I remember the first time She called me. I was hunched over the Talmudic tractate called Ketubot (Marriage Contracts) in the Jewish Theological Seminary library, trying to decipher rabbinic conversations about girls not yet menstruating who must engage in sexual intercourse to consummate a marriage. How soon after the first time may intercourse be repeated? After four days, says one. Till the wound heals, says another. Not until the following Shabbat, counters yet another rabbinic sage. I once asked Dr. Francus, who graciously let me attend his class in Talmud when no women were as yet admitted to JTS's rabbinic program, whether he thought the sages consulted women on this subject. He stared at me blankly.
I glanced hopefully out the window. Twilight tinged the horizons, heralding the hour of my release. I swept up the heavy volumes of rabbinic commentary and sailed down the stairs out into the city. A modern sculpture of the burning bush suspended over the entrance to the seminary declared words of revelation: "And the bush was not consumed.' Yellow and red city lights cloaked the iron leaves in a thick urban haze. I swung around, inhaled deeply, and set out toward Union Theological Seminary, where the New York Feminist Scholars in Religion were meeting to discuss their personal relationship with the Goddess. My anxiety level soared. A battery of biblical taboos pounded in my head. "You shall have no other gods before Me! Don't even try to find out about other gods. The practices of other nations are perversions.'
Yet just as the biblical character Dinah ventured forth, I felt compelled to "go out and meet the women of the land," even though I feared the encounter. I found myself opposite the granite towers of Union Theological Seminary, which stands like a medieval castle on the banks of the Hudson River. I skirted the main entrance and hurried to the north side of the building, where other members of the group clustered around a small wooden door like bees at a hive. Bev Harrison, a Christian feminist and professor of theology at Union, ushered us into a lounge, where we sipped tea and chatted.
When Bev called us to order, the familiar pounding heart thundered inside me. The all-woman group was composed of the vanguard of Christian and post-Christian feminist scholars and three Jews: Ellen Umansky, Judith Plaskow, and myself. 1, the fledgling feminist, asked myself what I was doing there.
Carol Christ in particular epitomized my notion of the post-Christian pagan woman. Tall, blond, and beautiful, Carol resembled the nude statue of the Goddess Diana in the Metropolitan Museum. Sinewy and graceful, Diana aims her arrow with precision, her nakedness untamed and free, like the virgin forests she inhabits. Carol similarly evoked a physical and psychic freedom that both excited and panicked me.
That evening Carol spoke lovingly of the Goddess in her life and the reasons she needed her. She had rejected God for the Goddess.
I resisted and scurried into an imaginative corner, where the aged Dr. Elk reminded me that the righteous Abraham smashed his father's idols, and Rachel died for hiding female statues under her skirts. Clothed in his faded brown suit, submerged in leather-bound books stacked in formless piles against the walls of his tiny, windowless office in Haifa, Dr. Elk waved a Bible in our faces and told us to open our texts to the first page. I was one of his pupils in 1966, when I spent seven months in Israel as a high school exchange student.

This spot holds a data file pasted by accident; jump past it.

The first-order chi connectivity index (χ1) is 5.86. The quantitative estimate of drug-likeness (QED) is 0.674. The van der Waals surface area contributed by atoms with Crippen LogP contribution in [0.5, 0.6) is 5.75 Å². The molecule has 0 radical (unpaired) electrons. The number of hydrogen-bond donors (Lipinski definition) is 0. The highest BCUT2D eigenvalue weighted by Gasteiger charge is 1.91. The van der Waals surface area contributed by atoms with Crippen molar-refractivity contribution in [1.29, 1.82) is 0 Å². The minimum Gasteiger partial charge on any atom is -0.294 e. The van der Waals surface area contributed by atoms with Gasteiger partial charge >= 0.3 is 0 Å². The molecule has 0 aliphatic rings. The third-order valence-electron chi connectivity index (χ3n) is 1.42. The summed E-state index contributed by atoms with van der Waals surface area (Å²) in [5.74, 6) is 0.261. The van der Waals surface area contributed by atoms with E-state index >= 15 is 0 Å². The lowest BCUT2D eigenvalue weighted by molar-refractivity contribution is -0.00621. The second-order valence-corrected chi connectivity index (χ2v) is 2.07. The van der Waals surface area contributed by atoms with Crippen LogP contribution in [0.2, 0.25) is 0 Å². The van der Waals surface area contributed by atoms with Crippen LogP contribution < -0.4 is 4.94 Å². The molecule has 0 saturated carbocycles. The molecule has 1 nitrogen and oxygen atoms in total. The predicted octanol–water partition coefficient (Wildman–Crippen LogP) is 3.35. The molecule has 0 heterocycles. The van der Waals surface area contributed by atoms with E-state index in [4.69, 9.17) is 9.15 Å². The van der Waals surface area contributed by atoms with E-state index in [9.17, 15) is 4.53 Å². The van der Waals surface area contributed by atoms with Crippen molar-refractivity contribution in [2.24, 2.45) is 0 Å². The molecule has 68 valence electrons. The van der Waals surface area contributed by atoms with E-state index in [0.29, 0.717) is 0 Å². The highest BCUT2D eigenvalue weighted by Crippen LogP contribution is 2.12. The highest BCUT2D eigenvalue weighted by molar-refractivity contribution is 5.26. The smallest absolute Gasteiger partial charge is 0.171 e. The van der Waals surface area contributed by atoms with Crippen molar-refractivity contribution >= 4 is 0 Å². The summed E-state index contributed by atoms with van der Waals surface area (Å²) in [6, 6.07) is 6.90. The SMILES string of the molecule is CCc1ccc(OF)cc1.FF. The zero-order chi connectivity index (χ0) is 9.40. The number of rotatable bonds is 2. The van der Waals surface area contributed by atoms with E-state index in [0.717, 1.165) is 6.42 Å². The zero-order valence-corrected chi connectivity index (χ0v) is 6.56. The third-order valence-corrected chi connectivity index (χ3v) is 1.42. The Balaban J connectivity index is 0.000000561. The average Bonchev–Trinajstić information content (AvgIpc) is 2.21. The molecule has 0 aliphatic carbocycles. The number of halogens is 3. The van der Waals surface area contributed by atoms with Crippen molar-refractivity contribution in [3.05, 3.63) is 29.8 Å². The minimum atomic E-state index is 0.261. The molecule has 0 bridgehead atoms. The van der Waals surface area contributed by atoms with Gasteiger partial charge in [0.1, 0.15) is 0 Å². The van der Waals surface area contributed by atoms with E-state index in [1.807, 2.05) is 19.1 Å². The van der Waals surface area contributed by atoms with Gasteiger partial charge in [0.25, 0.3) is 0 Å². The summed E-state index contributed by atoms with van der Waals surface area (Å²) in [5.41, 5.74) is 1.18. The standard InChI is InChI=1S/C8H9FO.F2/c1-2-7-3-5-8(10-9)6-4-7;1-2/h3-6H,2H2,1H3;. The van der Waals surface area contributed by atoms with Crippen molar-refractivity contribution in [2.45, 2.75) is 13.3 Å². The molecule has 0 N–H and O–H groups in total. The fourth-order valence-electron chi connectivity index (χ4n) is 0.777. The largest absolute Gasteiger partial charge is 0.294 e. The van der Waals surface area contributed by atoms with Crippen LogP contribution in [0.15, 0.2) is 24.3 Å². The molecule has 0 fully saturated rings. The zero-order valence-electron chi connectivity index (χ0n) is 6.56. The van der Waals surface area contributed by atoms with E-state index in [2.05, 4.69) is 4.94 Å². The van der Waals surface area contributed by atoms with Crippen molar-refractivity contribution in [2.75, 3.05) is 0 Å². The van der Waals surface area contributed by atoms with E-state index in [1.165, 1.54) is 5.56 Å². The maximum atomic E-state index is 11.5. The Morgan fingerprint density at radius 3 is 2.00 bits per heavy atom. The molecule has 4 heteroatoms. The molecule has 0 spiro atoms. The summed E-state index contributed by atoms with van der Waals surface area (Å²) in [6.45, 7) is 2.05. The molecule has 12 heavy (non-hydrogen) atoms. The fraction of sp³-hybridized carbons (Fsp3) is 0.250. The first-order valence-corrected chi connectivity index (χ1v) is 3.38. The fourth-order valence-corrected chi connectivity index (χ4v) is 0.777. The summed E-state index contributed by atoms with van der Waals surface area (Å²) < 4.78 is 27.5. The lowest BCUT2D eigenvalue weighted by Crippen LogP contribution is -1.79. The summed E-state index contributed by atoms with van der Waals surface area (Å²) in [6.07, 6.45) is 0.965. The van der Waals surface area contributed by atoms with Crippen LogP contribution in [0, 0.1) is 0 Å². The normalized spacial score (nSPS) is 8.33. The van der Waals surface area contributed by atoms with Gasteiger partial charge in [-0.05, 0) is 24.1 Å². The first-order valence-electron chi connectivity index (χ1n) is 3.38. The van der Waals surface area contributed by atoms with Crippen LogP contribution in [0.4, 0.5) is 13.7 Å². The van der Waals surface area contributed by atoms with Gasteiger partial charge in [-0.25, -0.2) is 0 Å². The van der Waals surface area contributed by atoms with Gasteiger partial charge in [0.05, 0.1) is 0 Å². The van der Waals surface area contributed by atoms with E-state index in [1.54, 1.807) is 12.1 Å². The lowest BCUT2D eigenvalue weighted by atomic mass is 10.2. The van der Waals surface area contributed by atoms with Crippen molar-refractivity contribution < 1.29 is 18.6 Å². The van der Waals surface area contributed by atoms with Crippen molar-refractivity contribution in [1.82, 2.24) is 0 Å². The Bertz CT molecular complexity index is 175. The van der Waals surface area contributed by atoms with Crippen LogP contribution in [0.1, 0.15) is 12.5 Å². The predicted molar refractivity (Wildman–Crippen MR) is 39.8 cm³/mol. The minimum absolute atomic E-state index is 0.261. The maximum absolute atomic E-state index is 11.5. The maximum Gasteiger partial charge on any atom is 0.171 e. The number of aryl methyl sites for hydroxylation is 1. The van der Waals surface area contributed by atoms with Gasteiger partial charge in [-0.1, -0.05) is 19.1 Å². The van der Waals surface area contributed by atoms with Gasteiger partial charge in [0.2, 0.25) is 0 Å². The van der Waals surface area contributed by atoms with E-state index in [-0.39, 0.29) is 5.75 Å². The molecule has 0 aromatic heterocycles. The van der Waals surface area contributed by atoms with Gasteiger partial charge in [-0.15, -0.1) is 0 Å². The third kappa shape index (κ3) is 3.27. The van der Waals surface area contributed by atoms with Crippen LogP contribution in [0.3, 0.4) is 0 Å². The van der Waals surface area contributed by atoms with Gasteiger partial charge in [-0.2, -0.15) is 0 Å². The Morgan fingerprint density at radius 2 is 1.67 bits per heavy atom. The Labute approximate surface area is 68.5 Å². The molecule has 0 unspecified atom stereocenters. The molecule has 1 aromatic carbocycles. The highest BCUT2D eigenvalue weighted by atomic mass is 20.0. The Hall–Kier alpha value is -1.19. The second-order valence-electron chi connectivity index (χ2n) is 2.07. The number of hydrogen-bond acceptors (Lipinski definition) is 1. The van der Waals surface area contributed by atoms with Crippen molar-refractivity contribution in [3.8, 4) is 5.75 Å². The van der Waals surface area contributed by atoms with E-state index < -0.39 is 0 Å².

"Genesis, chapter one, was written in order to demythologize the gods of the ancient Near East. In the Bible, gods and goddess are reduced to natural phenomena under the control of God.' He gave us the example of Tiamat, who appears in the Assyrian creation tale as mother of the gods and the fearsome opponent of the sun god, Marduk. In Genesis she is converted into the primordial abyss called Tehom. Dr. Elk taught us that unlike Asherah, El, Baal, Mot, and Anat, the gods of the Canaanites, YHVH Elohim did not fight or fornicate. He had no opponents, because He was the one true transcendent being. Dr. Elk viewed paganism as a primitive and superstitious religion and Judaism as rational and prophetic. Pagans were slaves to the whims of childish gods, while the Israelites could depend on YHVH's consistency. Paganism promoted lewdness, while Judaism upheld moral conduct; pagans were chained to endlessly repetitive cycles of nature, while the Israelites were freed by YHVH's redemptive character to enter history.
I looked at Carol and realized I had missed most of her conversation.
Sheila Collins, who was present that evening, represented for me at the time those feminists who accuse the ancient Hebrews of dismantling Goddess religions. I am still troubled by the persistence of this belief among many feminists.
Sheila's portrayal of Jews in her book A Different Heaven and Earth, intimates theacide by the Hebrews and echoes the traditional Christian polemic that the Jews murdered Jesus. This perspective had caused much resentment between the Jewish and Christian women at the previous meeting, and it had not yet been resolved. Sheila's view of early